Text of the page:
About Ivan W. Parkins


©Ivan W. Parkins 2011,  All articles, text, web pages property of Ivan W. Parkins.  Use of any material requires permission of the

author and can be obtained by contacting, info@americanpoliticalcommentary.com

Front Page

On the Inside

Front Page

· Disassemble the House

· The Political Long View

· Media Bias

· War and Their Costs

· Broken Congress

· Dividing America

· Dividing America, Part two

· Disinform., Liberal Ideology

· The Supreme Court /Judiciary

· Environmentalism

· The Presidency, Part One

· The Presidency, Part Two

· Failure of the People’s House

· The Republic in Danger

2011 Vol. 4, Archive

2010 Vol. 3, Archive

2009 Vol. 2, Archive

2008 Vol. 1, Archive

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To order Dr. Parkins book,

 Perspectives For American Society  

IN THIS ISSUE- Health Care-Supreme Court

-Progressive Constitutionalism

-The Affordable Care Act of 2010

-Mass media’s impact on public policy

-The Mirror Image (a republish)


(or as it should be called the Unaffordable Care Act)

By Ivan W. Parkins


It is not within the jurisdiction of the Supreme Court to decide what kind of delivery system the United States should have for health care.  It is within the Court’s jurisdiction to determine whether of not the Affordable Care Act of 2010 has, appropriately, become the law of the land through actions taken by the 111th Congress of the United States and by President Obama.




Other than declarations of war, a matter explicitly provided for in the Constitution, it is difficult to find any real parallel, in extent and weight, to the Health Care Act upon the nation’s finances, the authority of the several states, and the lives of individual American citizens.  The issue here is whether of not a peacetime enactment so comprehensive and financially burdening upon the nation, the several states of this union, and the many millions of citizens, is within the powers of a single Congress and Administration.  Is any such comprehensive power to be exercised in time of peace legitimate, or is the Health Care Act a sly form of coup?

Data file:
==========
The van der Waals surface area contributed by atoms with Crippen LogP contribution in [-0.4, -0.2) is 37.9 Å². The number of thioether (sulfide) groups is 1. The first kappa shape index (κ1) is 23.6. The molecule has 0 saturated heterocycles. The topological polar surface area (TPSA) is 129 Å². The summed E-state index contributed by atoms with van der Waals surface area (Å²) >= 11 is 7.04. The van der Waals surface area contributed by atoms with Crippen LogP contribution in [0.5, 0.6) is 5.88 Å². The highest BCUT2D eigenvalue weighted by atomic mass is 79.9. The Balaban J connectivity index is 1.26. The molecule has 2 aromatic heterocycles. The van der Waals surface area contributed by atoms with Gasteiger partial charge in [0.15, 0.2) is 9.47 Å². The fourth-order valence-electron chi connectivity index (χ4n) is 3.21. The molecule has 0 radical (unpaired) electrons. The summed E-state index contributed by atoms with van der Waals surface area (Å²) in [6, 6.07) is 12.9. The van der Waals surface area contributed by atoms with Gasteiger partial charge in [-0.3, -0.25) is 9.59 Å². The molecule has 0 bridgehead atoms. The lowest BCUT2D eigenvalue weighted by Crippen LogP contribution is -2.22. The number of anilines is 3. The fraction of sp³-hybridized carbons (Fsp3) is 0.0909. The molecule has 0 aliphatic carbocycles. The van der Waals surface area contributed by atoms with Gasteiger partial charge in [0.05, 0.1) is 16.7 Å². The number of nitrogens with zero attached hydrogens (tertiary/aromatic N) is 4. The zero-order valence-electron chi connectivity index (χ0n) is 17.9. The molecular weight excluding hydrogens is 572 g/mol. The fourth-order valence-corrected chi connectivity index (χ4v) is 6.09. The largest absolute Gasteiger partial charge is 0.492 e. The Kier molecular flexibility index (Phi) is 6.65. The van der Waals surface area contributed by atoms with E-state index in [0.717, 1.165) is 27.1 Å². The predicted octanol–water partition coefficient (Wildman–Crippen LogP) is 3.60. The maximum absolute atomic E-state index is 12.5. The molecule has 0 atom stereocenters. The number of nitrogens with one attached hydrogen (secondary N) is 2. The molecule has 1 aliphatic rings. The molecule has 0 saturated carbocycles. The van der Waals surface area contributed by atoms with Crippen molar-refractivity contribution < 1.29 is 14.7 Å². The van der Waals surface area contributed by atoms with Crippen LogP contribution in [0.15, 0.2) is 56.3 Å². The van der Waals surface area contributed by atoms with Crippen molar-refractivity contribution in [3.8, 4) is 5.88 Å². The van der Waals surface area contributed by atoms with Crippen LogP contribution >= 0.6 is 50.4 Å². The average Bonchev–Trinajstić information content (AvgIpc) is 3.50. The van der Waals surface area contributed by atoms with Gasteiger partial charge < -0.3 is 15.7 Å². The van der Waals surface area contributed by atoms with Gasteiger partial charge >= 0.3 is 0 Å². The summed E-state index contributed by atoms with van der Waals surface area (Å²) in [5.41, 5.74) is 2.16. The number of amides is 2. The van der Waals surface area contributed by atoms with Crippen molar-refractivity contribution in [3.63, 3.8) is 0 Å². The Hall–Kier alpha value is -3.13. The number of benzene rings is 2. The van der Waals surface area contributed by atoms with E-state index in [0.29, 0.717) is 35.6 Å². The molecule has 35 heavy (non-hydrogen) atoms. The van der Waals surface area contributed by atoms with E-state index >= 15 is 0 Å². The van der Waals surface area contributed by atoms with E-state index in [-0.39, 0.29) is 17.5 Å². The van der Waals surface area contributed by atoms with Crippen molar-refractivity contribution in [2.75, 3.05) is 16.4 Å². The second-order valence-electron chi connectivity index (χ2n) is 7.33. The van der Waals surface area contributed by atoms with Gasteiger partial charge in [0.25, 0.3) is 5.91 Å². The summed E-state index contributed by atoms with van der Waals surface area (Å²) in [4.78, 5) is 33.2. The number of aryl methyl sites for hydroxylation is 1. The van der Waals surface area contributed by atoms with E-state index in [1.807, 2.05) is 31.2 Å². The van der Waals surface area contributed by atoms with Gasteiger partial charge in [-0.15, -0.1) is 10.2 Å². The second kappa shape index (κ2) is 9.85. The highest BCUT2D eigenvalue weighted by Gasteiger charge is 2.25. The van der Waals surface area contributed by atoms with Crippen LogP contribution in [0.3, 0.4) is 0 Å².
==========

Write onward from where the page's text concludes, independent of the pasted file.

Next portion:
The act in question is the work of only one legislature and one political party.  It was drawn up in largely secret meetings and considerable haste. Very little time was allowed for legislators not directly involved in its drafting even to read, much less to consider, it. It was enacted by substantial, but not particularly large or bipartisan majorities, after relatively brief floor discussions and debate.  For anything so comprehensive, and impinging so heavily upon nearly all citizens and lesser units of government, such a procedure is inadequate.  The Court has no other reasonable option but to delay the further application of the Health Care Act until it is either confirmed or rejected by additions of a further election, and legislative approval.





Letter to the Editor;

 U.S. NEWS and World Report

Unpublished 7/29/97


     The late Justice William Brennan’s attitudes (obituary, August 4) regarding fairness were similar to those which I expressed in my major piece of campaign literature, 1954, while seeking (unsuccessfully) a Democratic nomination to Congress. . . .


      Among the greatest of his innovations was establishing welfare as entitlement, a constitutional right.  In his GOLDBERG V. KELLY opinion, 1970, the key case, he acknowledged a debt to Professor Charles Reich of Yale Law.  Reich had argued, in review articles, for such a right to welfare benefits.  Reich is better known, however, for his GREENING OF AMERICA, also in 1970, a text of the youth rebellion, and one in which he acknowledges his debts, not to our founders and political history, but to Karl Marx, Professor Marcuse, and some writers of contemporary fiction.  Justice Brennan was a man of his time; it is less clear that he saw the value of continuity with the past, a basic principal of constitutionalism.


      What may be least understood by most Americans about Brennan’s judicial activism is its unique record of survival.  As Professor Robert Dahl of Yale (political science) discovered, nearly all major judicial conflicts with the legislative and executive branches prior to Brennan’s time were soon resolved in favor of the elective branches.  Only more recently has the U.S. Supreme Court made numerous broad and lasting decisions which became the policies of our government. Why; why now?


       The answer, I believe, lies in the development and influence of the mass media, especially television.  Alexander Hamilton’s famous prediction that the judiciary would always remain the weakest branch of our government, because it controlled neither the purse nor the sword, is invalid.  The media have become a major, if not the greatest, instrument of raw power.  During most of his long tenure on the Supreme Court, Justice Brennan was in step with the media.